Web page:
You could use a Print on Demand company for fulfillment so you don't have to worry about the sales and shipping end with minimum investment. I'd be glad to introduce you to a good friend of mine with a successful 30+ years of historical magazine publishing, war game publishing and multiple successful KS projects. He'll make sure you don't make the mistakes others do. You'll be able to collaborate with one of the top war game graphic designers too.

Graphic novels are big right now. Check out some successful KS ones: link

In addition, you have direct personal experience and credibility to author something like this, not many people can make that claim. I think it's worth checking into.

I'm sure there are other ways to do it. This is a start.

Semper Fi,

Just Jack Supporting Member of TMP18 Jan 2021 7:44 p.m. PST

Sam and Wolf,

Thanks guys, I greatly appreciate the kind words and support. I'm so glad to hear you guys are enjoying the batreps, I love your enthusiasm, but I don't know about the graphic novel stuff, I'm just playing the games and having a good time. I'm just focused on getting these 24 fights written up and posted, and getting the stuff for their second tour ready. And as much as you guys are enjoying these, I can tell you there doesn't appear to be many folks reading them.

Regarding the Song Tra Bong, it's a real river in Quang Ngai Province. I'm familiar with Go Noi Island, but not Song Thu Bon or Football Island, I'll have to do some reading on that. Lots of reading to do, actually, and the green Marines in Vietnam books have been a tremendous help. I read "Magnificent Bastards/Battle of Dai Do a couple years ago and want to game it, but I think the boys will be with 3rd Recon during that time (as a side note, my last float, back in 2003, was with BLT 2/4), and I read Operation Buffalo awhile back, really need to re-read that again (as a side note, the book mentions an incident where 1st Lt Libutti pulls his sidearm to stop a tank from retreating; there was an NCO call in 1999 where I ended up next to General Libutti in the club on Camp Hansen. He was quite surprised when I asked him if the book was accurate, and he didn't answer).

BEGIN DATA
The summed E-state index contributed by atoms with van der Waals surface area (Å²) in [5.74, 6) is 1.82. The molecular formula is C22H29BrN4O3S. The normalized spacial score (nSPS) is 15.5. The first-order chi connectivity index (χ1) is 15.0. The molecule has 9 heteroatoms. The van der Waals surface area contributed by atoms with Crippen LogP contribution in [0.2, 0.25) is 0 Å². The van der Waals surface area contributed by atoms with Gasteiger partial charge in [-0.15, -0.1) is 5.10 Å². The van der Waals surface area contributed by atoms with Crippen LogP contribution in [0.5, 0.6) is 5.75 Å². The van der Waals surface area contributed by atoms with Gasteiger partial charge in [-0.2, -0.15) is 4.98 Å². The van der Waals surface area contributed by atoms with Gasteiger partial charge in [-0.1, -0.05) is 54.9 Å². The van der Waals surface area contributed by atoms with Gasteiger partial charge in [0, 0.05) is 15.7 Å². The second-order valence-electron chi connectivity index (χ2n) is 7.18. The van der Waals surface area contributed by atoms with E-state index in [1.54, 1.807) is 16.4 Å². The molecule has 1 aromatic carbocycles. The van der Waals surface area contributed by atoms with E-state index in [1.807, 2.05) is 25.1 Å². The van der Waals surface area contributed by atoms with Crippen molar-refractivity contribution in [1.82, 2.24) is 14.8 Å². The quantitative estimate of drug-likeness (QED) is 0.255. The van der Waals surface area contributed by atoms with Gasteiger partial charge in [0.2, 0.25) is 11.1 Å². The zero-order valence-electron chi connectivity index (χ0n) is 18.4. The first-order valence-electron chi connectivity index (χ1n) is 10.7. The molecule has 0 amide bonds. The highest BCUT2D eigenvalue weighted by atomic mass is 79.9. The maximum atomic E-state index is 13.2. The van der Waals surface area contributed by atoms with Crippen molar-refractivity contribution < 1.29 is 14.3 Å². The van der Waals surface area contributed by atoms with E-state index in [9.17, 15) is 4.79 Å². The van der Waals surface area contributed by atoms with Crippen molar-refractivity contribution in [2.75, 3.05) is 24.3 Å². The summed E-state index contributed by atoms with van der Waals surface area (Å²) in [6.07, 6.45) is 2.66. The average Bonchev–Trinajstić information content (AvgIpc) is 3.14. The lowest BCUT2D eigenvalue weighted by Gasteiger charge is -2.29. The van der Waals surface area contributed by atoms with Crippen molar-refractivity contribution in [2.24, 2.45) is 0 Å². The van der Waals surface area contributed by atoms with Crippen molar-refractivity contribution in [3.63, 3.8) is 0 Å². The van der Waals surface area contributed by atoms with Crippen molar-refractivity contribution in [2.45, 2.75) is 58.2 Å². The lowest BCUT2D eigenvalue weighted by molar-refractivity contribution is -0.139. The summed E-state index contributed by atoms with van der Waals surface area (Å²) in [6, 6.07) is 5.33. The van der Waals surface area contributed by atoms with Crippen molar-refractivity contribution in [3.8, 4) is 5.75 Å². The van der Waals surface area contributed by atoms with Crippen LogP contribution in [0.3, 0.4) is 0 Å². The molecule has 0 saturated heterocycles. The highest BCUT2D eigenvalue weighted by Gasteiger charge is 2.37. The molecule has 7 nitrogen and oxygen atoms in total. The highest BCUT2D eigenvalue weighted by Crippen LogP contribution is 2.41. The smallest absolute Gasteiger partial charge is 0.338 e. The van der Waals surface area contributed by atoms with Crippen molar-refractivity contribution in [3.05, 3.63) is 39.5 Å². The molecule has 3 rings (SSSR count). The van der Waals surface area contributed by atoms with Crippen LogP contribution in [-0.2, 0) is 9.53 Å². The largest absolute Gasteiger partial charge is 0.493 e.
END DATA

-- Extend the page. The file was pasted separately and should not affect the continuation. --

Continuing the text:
And you guys may be in luck this week: my sons and I didn't play another Battle of the Bulge game, so I may end up posting another of these batreps Thursday.


Wolfhag18 Jan 2021 8:28 p.m. PST


Some other good books are "Don't Bunch Up"

and "Force Recon Command, 3rd Force Recon" is excellent:

Here is a link to the 1:50000 topo maps the Marines used in VN. You could pick one for the scenario AO and then check off patrol routes, battles, engagements, etc. This is what I'll be using for my Marine Firebase role-playing operational game.

Good luck,

Just Jack Supporting Member of TMP19 Jan 2021 8:16 a.m. PST

Thanks for the link to the maps, and the book recommendations. I was just looking at the Force Recon book on Amazon the other day, hadn't heard of "Don't Bunch Up" before.

If you're familiar with the books "Force Recon Diary 1969" and then "…1970," I actually met Doc Norton and got to speak to him quite a bit. During Mess and Maintenance Week in Boot Camp I was assigned to work at the Marine Corps Museum at MCRD San Diego. I'd clean up in the morning, polish the cannon, and mostly had afternoon's free, where sometimes I'd get to go listen to Doc Norton tell sea stories ;)


Wolfhag19 Jan 2021 10:25 a.m. PST

I live about 30 miles from the Marine Memorial Hotel in SF. They have many functions throughout the year. My son and I had the opportunity to meet Sgt Major Bradley Kassel who signed his book for me, Cpl Kyle Carpenter and Chuck Tatum that was with John Basilone on Iwo Jima and many other Iwo and Okinawa vets. I also met Jim Swett and Jeff DeBlanc Guadalcanal MOH aviators. Sadly, most WWII vets are not with us any longer. Someday people will be coming to functions to honor Vets like you Jack.


Just Jack Supporting Member of TMP19 Jan 2021 8:24 p.m. PST


That's awesome man, I would love to have talked to some of those WWII aviators. It just hit me that all the vets I've talked to were ground pounders, would have loved to talk to a Wildcat or Corsair pilot.